Wavelet Multiresolution Analysis of the Liquidity Effect and Monetary Neutrality
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Abstract
This paper employs the maximum overlap discrete wavelet transform to obtain timescale decompositions of monetary aggregates, short-term interest rates and output to investigate two propositions in monetary economics: the liquidity effect and the long-run neutrality of money. Evidence from correlation and Granger causality over five timescales suggests that the liquidity effect is statistically significant in both the US and Sweden’s economies, with a shorter time horizon in the US than in Sweden. There is no evidence of monetary neutrality in both economies; at finest timescales, output Granger causes money in Sweden, whereas it is the other way around in the US. At long time horizons, there is a feedback between money and output in both economies. Key to our findings is that monetary disturbances have significant real effects and these effects last longer than it is assumed in real business cycle models.
Keywords
Granger causality Liquidity effect Monetary neutrality Multiresolution analysis (MRA) WaveletsJEL Classification
E43 E52 C631 Introduction
Unlike the traditional view of macroeconomic fluctuations, in real business cycle (RBC) models, as well as in other models that assume completely flexible prices, monetary changes have no real effects, even in the short run. As Romer (2012) points out, examining the real effects of monetary disturbances is a critical test of pure RBC models.
The debate on the role of money in the economy is as old as economics. The theory of liquidity preference, as pioneered by Keynes in the General Theory of Employment, Interest and Money, postulates that interest rate is the price that equilibrates the desire to hold wealth in the form of cash with the available quantity of cash. Thus, in the short run, an increase in money supply induces a decrease in nominal interest rate. This short-run negative relationship is called the liquidity effect.
Another central tenet of macroeconomics is the long-run neutrality of money. The proposition that the change in money stock changes nominal prices (and wages) and does not affect real variables such as output, employment, real interest rates and real wages. In his Nobel Prize lecture, Lucas (1996) discusses money neutrality in particular and the quantity theory of money (QTM) in general. The central prediction of the QTM is that in the long run money is neutral. However, Lucas highlights the ambiguous nature of the terminology “long run”. Since economic agents make decisions at different time horizons, this terminology is relative. In the mainstream economics, the time horizon has been simplified to short and long run. This restriction to only two time horizons has been a matter of convenience and pedagogical advantage, for, until recently, there were no tools to decompose economic time series into detailed timescales (Ramsey and Lampart 1998).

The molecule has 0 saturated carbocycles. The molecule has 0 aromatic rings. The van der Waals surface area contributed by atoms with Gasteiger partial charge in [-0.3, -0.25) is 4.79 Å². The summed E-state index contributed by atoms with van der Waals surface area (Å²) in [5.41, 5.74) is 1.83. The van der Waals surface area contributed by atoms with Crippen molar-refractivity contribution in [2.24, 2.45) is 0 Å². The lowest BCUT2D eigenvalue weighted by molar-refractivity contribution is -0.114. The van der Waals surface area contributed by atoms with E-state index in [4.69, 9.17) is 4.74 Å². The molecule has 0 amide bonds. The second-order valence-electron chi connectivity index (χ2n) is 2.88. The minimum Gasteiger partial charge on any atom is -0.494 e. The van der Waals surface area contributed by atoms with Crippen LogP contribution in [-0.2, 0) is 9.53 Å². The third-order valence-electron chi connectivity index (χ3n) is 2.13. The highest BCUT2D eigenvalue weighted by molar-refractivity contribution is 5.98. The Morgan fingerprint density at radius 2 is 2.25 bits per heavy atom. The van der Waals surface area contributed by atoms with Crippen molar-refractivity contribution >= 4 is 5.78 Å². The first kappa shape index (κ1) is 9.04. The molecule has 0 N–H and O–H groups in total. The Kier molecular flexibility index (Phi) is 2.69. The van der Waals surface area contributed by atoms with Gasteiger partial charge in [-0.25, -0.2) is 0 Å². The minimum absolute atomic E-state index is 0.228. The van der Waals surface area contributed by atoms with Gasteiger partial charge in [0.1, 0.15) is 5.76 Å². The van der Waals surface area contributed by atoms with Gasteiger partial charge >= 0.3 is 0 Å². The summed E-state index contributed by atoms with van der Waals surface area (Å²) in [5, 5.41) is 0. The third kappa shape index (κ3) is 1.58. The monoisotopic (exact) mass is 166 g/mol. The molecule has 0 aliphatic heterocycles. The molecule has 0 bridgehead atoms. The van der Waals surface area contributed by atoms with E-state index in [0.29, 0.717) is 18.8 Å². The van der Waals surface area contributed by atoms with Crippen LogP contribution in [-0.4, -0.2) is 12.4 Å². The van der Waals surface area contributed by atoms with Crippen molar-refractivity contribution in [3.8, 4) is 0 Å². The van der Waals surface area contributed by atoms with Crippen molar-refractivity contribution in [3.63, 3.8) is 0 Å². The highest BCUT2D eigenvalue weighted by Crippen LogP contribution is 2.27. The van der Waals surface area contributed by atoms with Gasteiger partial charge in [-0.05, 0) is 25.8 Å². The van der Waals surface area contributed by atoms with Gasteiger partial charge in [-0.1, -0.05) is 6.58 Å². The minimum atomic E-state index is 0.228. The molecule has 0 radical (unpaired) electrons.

There is mixed empirical evidence on these two rather important propositions in monetary economics. This paper seeks to shed more light on the relationship between money and interest rate, and money and output using wavelets to decompose series into detailed timescales. Wavelets can be defined as lens that allow zooming the series in and out to explore relationships that would otherwise be unobservable (Ramsey 2002). They are powerful tools to analyze non-stationary (non-periodic) time series, a rather typical feature of macroeconomic time series.